Ohio Gov. John Kasich vows "amateur hour is over" if he enters the race for the presidency. But for his challengers, he is providing a ready-made target on his back: Obamacare.
The Republican governor, who says he does not back the president's signature agenda item, did fight and win against his own party in Ohio to approve the healthcare reform plan's Medicaid coverage to cover more of the state's low-income adults, a no-no among conservatives who want the plan repealed altogether, reports Politico.
On Friday, Kaisch told CBN News' "The Brady File"
that his "experience and record" are what matter, and "amateur hour is over," if he does decide to enter the race, as he helped turn around Ohio's economy.
"We have come back almost from the dead," Kasich said. "If you have the experience and you have the record — it's not about ‘tell me.' It's about 'show me.’ ”
But when that experience includes a controversial decision to expand Medicaid, Kasich may see problems gaining support from the conservative base he'll need to win the GOP primary.
The governor says he pushed for the expansion for federal health care coverage for moral and economic reasons, but conservatives say that was a mistake, and campaign watchers say the decision will likely haunt him as the races get underway in Iowa and New Hampshire.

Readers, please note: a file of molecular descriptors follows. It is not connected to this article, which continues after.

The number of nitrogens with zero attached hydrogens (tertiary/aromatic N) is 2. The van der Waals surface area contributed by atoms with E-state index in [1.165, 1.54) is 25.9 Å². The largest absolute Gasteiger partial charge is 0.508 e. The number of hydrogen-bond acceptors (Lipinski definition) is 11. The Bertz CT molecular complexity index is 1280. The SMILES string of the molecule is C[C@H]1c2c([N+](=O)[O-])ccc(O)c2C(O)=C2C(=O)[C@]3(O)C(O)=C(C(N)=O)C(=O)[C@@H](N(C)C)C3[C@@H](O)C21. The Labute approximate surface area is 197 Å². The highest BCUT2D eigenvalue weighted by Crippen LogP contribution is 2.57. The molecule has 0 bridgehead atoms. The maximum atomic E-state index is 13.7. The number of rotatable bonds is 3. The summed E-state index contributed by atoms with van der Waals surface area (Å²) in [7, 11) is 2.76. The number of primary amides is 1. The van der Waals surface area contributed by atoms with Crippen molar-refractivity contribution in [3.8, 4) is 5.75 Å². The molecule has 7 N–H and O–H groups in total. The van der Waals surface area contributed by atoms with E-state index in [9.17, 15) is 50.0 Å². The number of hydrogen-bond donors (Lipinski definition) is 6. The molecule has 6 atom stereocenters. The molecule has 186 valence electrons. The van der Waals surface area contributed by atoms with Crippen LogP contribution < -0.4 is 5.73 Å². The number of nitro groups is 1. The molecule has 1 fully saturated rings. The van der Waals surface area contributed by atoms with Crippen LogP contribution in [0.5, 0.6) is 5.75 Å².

“We were deeply disappointed at Gov. Kasich’s actions on the Medicaid expansion battle in Ohio,” said Tim Phillips, president of the Koch-supported Americans for Prosperity. "Obamacare is a core issue at this point for so many Americans who will most likely be participating in primaries and caucuses. The question of expanding Medicaid is arguably the most important state-level aspect of Obamacare that’s in play.”
And with there being more than a dozen people all vying for the GOP nomination, and with other governors like Bobby Jindal, Scott Walker and Rick Perry rejecting the Medicaid expansion, Kasich could find himself under attack for his decision. Republican Sens. Rand Paul, Ted Cruz, Marco Rubio, and Lindsey Graham all voted to repeal Obamacare, and just New Jersey Gov. Chris Christie enacted Medicaid expansion, but that came under pressure from a Democratic-controlled legislature.
In Ohio, though, Republicans control the legislature and Kasich used a loophole, lobbying a state board to increase Medicaid spending levels to accommodate Obamacare. He went on to win reelection with 64 percent of the vote, even though he faced a conservative challenge in the 2014 primary.
The Medicaid issue isn't enough to kill Kasich's hopes for the White House, strategists agree, but won't help him as he enters the race as a longshot. He is not well-known outside Ohio. But in his home state he regularly tops polls, even against Democratic frontrunner Hillary Clinton.
"Well, I guess they still like me in Ohio," Kasich told Fox News' Brian Kilmeade Friday. "If I can't do well in Ohio I may as well hang it up and get back to being home."
But that's not a prospect he minds, he said, because as governor he takes care of his state and doesn't "travel around the country" campaigning for higher office.
"I love Ohio and its people, " the governor said. "Here's what we do know: If you can't win Ohio you can't be president," as there "has not been a president who didn't carry Ohio."
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